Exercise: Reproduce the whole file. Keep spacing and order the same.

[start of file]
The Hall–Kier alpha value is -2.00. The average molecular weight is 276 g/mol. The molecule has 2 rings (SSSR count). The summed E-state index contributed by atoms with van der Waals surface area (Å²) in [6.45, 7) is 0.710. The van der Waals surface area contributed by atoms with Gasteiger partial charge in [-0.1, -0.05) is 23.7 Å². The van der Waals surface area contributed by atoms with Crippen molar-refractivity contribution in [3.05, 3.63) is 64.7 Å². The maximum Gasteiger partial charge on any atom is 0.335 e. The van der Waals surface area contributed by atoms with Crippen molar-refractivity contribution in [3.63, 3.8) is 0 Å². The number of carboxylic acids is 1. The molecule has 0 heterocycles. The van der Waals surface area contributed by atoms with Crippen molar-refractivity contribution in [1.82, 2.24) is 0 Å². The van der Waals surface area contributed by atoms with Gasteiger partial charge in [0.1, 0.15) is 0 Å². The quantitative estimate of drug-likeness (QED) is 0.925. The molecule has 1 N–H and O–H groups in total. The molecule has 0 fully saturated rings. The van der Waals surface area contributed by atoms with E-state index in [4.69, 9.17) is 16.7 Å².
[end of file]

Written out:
The Hall–Kier alpha value is -2.00. The average molecular weight is 276 g/mol. The molecule has 2 rings (SSSR count). The summed E-state index contributed by atoms with van der Waals surface area (Å²) in [6.45, 7) is 0.710. The van der Waals surface area contributed by atoms with Gasteiger partial charge in [-0.1, -0.05) is 23.7 Å². The van der Waals surface area contributed by atoms with Crippen molar-refractivity contribution in [3.05, 3.63) is 64.7 Å². The maximum Gasteiger partial charge on any atom is 0.335 e. The van der Waals surface area contributed by atoms with Crippen molar-refractivity contribution in [3.63, 3.8) is 0 Å². The number of carboxylic acids is 1. The molecule has 0 heterocycles. The van der Waals surface area contributed by atoms with Crippen molar-refractivity contribution in [1.82, 2.24) is 0 Å². The van der Waals surface area contributed by atoms with Gasteiger partial charge in [0.1, 0.15) is 0 Å². The quantitative estimate of drug-likeness (QED) is 0.925. The molecule has 1 N–H and O–H groups in total. The molecule has 0 fully saturated rings. The van der Waals surface area contributed by atoms with E-state index in [4.69, 9.17) is 16.7 Å².